Captain Angel’s true motivation is revealed in a call to T’Pring, who happens to work at a Vulcan rehabilitation center (don’t call it a prison, it’s nice). They want an exchange of loves: Spock for a Vulcan named Xaverius. Angel knows T’Pring’s bond with Spock will get her to agree, and they’re proven right as T’Pring shows up at the agreed exchange spot, but now it’s time for Spock to spring a trap of his own. He apologizes to T’Pring for giving in to his human desires, and his pal Christine catches on and “reveals” they’ve been having an affair. They sell it with a very convincing kiss, and even if jaded Angel isn’t buying, it’s enough for T’Pring to sever the marriage bond and therefore any obligation. That’s right, Angel got Spockblocked. Before they can take out the Vulcan ship, the Serene Squall shows up and starts firing on the Enterprise, locking out the pirates once again. The mutiny plan worked and Pike is now in command of the pirate ship. Angel knows how to read a room and transports away to their secret hidden shuttle, leaving the rest of the pirates at the mercy of Starfleet.
With Captain Pike and his hair back in place, Spock faces T’Pring, who says she saw right through the “gambit” with Chapel, dismissing any notion that he could really have feelings for her. Apparently, denial is also not a river on Vulcan. Inspired by his human passion roleplaying, T’Pring suggests a “rebonding”… wink, wink. Christine later tells Spock she knows the score: He is with T’Pring, and therefore as an honorable man, she is firmly in the friend zone. But she is curious about Xaverius, noting that Spock had indicated he knew him. He reveals that it is an assumed name for another son of Sarek, one who has rejected logic, someone he was told to avoid “at all costs.” That’s right. Say it with me… Sybok!
Finding an identity
Another solid Strange New Worlds episode provides an interesting spin on the old ship-gets-taken-over scenario, with added focus on developing the character of Spock. Strong themes of things not appearing to be what they seem and identity tie it together, but some abrupt tonal changes hold the episode back.
Ethan Peck carried much of the weight of the episode, with guest star Jesse James Keitel’s inspired casting to help explore Spock’s big issue of finding the right balance between his Human and Vulcan halves. This is an issue he won’t resolve fully until the TOS movie era when he rejects the Kolinahr, a ritual he is still very much looking forward to here. We can also see how his relationship with T’Pring wraps into him seeing himself as Vulcan, dashing any hope for exploring the clear connection he has with Chapel. Keitel showed range as both the syrupy Dr. Aspen and the ruthless Captain Angel, both of whom had the same message for Spock to reject trying to fit himself into boxes so he can find his own identity. Spock has always been a character who appealed to those who feel like outsiders, including many in the LGBTQ+ community, and so Keitel (as a nonbinary trans actress playing a nonbinary character) delivering this message to Spock was particularly on point.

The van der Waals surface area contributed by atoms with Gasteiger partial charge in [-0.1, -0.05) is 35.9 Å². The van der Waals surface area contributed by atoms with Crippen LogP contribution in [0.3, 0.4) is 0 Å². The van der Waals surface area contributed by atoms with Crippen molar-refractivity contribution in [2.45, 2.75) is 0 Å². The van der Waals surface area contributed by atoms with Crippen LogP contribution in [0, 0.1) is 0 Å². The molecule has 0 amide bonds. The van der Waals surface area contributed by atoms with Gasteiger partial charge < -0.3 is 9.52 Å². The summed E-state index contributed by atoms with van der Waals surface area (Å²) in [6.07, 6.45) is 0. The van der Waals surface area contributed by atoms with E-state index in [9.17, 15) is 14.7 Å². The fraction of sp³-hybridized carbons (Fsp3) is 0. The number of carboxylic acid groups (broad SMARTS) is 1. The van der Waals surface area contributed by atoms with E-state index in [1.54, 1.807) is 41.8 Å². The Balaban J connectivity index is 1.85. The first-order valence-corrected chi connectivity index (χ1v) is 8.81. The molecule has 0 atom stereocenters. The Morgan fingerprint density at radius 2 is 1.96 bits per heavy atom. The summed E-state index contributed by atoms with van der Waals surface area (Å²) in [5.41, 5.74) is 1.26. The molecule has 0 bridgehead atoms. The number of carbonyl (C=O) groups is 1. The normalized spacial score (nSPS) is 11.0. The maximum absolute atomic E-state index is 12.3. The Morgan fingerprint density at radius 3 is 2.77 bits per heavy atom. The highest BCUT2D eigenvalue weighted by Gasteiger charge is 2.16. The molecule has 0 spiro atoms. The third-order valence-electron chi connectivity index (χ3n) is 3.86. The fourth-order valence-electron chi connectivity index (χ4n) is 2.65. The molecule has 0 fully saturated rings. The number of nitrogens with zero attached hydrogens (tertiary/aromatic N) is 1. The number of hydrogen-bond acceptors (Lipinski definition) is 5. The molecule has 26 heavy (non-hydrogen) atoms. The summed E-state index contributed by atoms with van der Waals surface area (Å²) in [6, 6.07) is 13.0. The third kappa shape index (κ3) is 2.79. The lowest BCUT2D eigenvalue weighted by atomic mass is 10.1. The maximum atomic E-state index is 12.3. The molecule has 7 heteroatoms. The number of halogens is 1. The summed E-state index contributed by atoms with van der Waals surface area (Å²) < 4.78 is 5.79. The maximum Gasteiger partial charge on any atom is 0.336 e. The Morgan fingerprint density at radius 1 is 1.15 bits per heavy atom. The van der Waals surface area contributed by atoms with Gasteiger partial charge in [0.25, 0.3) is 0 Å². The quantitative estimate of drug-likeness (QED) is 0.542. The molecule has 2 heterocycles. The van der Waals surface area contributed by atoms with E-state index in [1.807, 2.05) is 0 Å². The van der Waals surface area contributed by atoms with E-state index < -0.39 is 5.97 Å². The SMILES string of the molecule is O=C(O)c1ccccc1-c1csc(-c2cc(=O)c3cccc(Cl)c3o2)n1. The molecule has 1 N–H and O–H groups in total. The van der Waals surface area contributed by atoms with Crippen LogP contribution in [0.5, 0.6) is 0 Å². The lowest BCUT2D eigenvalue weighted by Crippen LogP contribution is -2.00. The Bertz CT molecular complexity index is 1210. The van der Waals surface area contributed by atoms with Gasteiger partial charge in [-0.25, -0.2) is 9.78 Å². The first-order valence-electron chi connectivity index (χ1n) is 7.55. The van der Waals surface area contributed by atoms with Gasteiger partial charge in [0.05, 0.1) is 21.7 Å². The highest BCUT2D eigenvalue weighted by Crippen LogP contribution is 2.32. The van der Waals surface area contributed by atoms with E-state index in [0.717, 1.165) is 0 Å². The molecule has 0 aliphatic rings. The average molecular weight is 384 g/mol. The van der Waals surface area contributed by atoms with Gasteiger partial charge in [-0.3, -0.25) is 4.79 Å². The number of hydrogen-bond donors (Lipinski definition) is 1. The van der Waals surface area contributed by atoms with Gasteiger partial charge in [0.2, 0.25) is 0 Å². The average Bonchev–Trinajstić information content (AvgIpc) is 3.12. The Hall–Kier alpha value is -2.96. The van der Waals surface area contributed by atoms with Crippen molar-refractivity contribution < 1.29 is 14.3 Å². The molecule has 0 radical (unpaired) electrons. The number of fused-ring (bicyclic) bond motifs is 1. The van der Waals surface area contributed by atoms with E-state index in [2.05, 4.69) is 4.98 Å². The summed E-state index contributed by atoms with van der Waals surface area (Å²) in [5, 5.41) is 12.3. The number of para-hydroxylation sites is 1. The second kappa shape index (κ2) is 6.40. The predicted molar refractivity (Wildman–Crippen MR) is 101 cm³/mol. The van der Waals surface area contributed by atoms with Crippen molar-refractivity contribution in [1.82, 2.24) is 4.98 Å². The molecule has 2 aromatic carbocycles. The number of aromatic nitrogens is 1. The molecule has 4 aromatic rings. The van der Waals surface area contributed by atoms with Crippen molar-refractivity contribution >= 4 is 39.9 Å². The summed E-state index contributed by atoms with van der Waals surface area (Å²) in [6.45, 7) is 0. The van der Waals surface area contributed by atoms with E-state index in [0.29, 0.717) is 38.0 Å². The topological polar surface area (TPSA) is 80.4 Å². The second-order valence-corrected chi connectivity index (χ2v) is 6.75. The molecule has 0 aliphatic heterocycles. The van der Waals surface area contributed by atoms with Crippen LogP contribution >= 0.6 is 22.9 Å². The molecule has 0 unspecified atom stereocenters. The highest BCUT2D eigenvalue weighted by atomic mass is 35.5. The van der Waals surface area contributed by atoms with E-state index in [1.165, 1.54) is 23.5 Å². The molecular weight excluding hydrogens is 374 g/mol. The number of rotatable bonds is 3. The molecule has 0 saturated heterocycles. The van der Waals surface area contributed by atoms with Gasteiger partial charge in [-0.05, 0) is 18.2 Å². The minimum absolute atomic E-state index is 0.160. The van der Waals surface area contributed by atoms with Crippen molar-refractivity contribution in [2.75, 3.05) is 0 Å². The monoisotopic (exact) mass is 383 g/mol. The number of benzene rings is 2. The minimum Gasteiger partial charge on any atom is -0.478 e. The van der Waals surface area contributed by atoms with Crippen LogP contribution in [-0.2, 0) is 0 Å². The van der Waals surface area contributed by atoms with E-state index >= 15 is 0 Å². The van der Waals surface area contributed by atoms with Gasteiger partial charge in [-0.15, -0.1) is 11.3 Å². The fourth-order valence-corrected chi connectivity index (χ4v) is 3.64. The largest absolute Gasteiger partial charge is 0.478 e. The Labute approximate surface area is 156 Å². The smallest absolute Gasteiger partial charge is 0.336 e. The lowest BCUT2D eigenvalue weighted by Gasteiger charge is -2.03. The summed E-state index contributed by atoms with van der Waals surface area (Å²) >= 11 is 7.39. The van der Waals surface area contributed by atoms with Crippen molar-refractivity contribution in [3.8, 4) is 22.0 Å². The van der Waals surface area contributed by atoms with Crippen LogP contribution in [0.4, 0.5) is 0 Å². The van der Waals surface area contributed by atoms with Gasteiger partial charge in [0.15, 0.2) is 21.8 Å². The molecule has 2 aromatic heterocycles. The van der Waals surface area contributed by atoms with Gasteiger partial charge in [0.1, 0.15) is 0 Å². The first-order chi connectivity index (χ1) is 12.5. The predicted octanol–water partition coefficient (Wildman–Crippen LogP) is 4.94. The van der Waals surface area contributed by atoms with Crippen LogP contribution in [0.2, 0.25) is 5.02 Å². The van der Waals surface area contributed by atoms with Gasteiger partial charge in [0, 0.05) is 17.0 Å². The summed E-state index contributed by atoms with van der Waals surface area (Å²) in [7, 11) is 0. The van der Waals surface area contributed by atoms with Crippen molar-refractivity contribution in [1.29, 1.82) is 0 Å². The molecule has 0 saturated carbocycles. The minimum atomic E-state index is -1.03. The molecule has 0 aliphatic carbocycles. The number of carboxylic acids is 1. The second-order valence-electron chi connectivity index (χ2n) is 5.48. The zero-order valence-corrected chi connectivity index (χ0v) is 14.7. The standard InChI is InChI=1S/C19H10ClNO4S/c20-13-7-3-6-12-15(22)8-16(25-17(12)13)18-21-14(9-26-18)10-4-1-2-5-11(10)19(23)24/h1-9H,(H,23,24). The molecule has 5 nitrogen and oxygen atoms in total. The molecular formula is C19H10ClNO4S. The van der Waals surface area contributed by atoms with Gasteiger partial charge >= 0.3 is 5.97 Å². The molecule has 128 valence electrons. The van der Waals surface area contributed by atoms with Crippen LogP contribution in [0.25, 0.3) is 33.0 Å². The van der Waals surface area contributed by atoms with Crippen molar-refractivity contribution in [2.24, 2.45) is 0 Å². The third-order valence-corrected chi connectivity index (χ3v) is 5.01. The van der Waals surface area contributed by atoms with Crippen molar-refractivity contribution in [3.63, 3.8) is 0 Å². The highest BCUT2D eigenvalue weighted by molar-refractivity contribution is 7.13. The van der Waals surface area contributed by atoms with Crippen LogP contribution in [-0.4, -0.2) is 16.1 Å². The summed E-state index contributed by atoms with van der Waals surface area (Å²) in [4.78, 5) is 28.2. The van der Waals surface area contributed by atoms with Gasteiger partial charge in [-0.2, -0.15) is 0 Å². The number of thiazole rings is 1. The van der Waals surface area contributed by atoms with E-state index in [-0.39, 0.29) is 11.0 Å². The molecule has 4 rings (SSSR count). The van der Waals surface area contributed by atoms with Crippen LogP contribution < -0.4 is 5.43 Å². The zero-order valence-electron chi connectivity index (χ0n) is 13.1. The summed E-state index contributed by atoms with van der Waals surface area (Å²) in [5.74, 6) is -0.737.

Shortcuts to the long game
The big twist—Angel’s reveal as the pirate captain—was unnecessarily given away early on when Remy revealed the colony ship was actually the Serene Squall, indicating that Aspen was at least working with the pirates. Captain Pike’s little story of fomenting mutiny on the Serene Squall was a lot of fun, allowing Anson Mount and other members of the cast to play some broad humor, and the snappy chemistry between Pike and Ortegas continues to be one of the highlights of the series; Melissa Navia has great timing, too. Having Pike beat the pirates with his wits was classic Star Trek; however, the almost sitcom-y tone of this subplot didn’t fit well with the main story. Pike’s hilarious cliché pirate talk at the end almost made it all worth it, but this comedic tone undercut the stakes of the episode, with apparently no casualties after supposedly ruthless pirates took the Enterprise and the crew fought to reclaim their ship. There’s also is a lot of handwaving needed to buy how easy it was for Angel to lure the exact ship they needed into this trap, with either some elaborate offscreen detailing or an unforgivable lack of due diligence back at Starfleet.